If you’re wondering whether or not this program is for you — or what you’re going to learn — or even if studying orofacial pain and oral medicine will pay off …
We’ve assembled this gallery of videos from our students. Watch and listen as they tell you, in their own words, why they chose to study at the Ostrow School of Dentistry at USC, what the experience is like, and what tips and techniques you should use to succeed.
1. How does taking a “hybrid” course help you study while maintaining your practice?
Watch as our students describe how our hybrid online/offline course design model has allowed them to balance their professional careers with learning new skills. (click to expand)
The internet program requires a hour, but not as much as a conventional program. You don’t have to leave your office, you don’t have to dedicate time to come to the university, and lose hours driving. The ones who work full time we do understand that. — Victor Camones
This program enabled me to take the course at the hours that were applicable to me, and I didn’t have to stop working. You have the privacy in your own home [ to set your own hours] — Guillermo Ramos
What this program offered me was – that I could be in the comfort of my practice, go ahead and keep on practicing, without compromising that part but still, I get to learn what I desired and love to learn. So that is the big advantage here. — Nibu Varguise
I am a busy dentist, I have a large group practice and at this stage in my career, it’s not something I could give up for a full-time program. It appealed to me that I could do it online, and do it at my own pace. — Robert Cadalso
One of the main things that attracted me to the program was that it was online, with some hands-on training. Once you get established with a practice, the thought of giving that up and going back to a 5 or 6 day a week in an onsite residency program was not horribly attractive to me. — Caron Holmes
2. What are some of the techniques you’ve used to make the most of this hybrid course?
Our students say that on the one hand, the flexibility of our hybrid program is fantastic — but that on the other hand, you will need to self-organize and make sure that you carve out enough time from your schedule to do all your classwork. (click to expand)
“My weekly schedule is to have at least one case to present to the group. Dr. Clark is there to guide us, give his comments, and he facilitates the learning process. It’s not that easy, it’s not like a video activity. It is really hard work, because you have to prepare every time. It makes me read a lot and that helps. — Marlon Moldez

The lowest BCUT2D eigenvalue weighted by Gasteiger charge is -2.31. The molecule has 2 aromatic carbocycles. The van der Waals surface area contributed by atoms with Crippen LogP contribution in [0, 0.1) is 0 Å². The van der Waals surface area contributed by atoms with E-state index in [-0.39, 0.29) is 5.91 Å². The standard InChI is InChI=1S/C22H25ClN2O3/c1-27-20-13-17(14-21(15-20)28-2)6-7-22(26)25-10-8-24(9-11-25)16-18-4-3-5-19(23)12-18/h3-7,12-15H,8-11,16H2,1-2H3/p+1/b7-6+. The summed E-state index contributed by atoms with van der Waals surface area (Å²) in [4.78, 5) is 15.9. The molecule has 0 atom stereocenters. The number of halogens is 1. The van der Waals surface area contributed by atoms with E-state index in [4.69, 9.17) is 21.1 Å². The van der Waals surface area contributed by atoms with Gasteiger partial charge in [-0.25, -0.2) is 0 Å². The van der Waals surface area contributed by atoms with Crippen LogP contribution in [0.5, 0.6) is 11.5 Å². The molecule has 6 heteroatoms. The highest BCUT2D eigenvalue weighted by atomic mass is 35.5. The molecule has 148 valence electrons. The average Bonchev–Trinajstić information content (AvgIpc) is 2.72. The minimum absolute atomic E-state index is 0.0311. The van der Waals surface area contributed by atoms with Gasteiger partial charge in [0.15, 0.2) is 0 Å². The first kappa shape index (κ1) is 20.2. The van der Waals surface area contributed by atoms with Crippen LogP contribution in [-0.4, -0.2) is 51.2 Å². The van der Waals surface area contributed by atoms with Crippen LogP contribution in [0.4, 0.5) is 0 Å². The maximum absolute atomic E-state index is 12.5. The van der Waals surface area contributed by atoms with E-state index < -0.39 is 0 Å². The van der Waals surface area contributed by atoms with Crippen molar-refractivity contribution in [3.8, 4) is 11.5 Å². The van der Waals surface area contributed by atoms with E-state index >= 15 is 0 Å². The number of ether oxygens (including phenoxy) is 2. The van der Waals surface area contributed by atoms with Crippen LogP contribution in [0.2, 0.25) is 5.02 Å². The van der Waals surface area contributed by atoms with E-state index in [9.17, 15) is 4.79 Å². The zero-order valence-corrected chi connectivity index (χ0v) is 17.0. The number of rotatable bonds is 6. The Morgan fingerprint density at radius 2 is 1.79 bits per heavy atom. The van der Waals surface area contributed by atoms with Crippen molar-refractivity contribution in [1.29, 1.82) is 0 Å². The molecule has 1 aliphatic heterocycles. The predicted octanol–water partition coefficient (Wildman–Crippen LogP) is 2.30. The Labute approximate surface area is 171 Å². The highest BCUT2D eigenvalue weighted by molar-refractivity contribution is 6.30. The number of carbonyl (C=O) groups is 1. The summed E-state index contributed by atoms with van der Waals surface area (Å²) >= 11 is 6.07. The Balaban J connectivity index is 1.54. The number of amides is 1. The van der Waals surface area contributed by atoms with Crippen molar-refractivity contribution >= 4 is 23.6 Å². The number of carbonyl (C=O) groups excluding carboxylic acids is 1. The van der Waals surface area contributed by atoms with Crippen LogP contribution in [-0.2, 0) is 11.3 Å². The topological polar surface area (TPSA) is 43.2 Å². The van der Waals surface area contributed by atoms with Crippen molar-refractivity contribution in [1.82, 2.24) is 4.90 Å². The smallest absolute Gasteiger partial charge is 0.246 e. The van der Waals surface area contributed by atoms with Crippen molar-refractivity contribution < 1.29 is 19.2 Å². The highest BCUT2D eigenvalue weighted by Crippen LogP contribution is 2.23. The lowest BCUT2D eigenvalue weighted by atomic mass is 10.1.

What really helped me was to set aside a specific date and time every Tuesday, I would dedicate two hours between Time X and Time Y. And that made it more manageable for me. — Robert Cadalso
You’re never going to get ahead, but if you fall behind, the resources are there, as long as you make the time to catch up with it. There were some weeks where I was working 5 days a week, vs. 3 days a week, I knew that I could kinda push some of that work to the next week when I have more time. But you could get lost quickly if you didn’t make the time or scheduling to accomplish it. — Cairon Holmes
3. What attracted you to study Orofacial Pain at USC?
Our students have reasons both personal and professional, to study Orofacial Pain and Oral Medicine with us. Also, they have some very complimentary things to say about the quality of our program – and who are we to disagree? (click to expand)
USC as a reputation has a reputation for producing good clinicians. Dr. Clark is known all over the world. It’s good to have learned from him. — Marlon Moldez
There’s a lot of mis-knowledge out there, and the longer I was in practice, the more I got interested in what the answers were. — Caron Holmes
4. What is the class experience like?
We understand that many people wonder if learning dentistry over the internet is as rigorous and demanding as attending a standard brick-and-mortar university. Our students say that it isn’t. It’s actually more demanding. And rewarding. And because your professors and classmates will be with you in your house, in your office, wherever you study – it actually even feels more intimate. (click to expand)
With the technologies, it’s like you are in a class and talking in person. You don’t feel the barrier, you don’t feel like you are far away from your professor. You feel like you are talking with him you are at your comfort level, and at the same time, very engaged. — Marlon Moldez
It was more than I anticipated. But then again, if it’s something superficial, then it’s not that much work. — Guillermo Ramos
Every bit as challenging as a brick and mortar school you would walk into. It is more you have to be more self-responsible. It demands more time management. At the end of the day, it’s rewarding, how much I’ve learned. — Robert Cadalso
âMy college experience, my dental experience, were large classrooms. You were kind of a number. To ask a question and get your professor to hear you was pretty non-existent. Even though this is an online program [â¦] you get direct feedback.â â Cairon Holmes
5. Are you already seeing value from your studies?
Many of our students report that colleagues in their area are already referring patients suffering from orofacial pain to them. Their newfound expertise is already expanding their practices! (click to expand)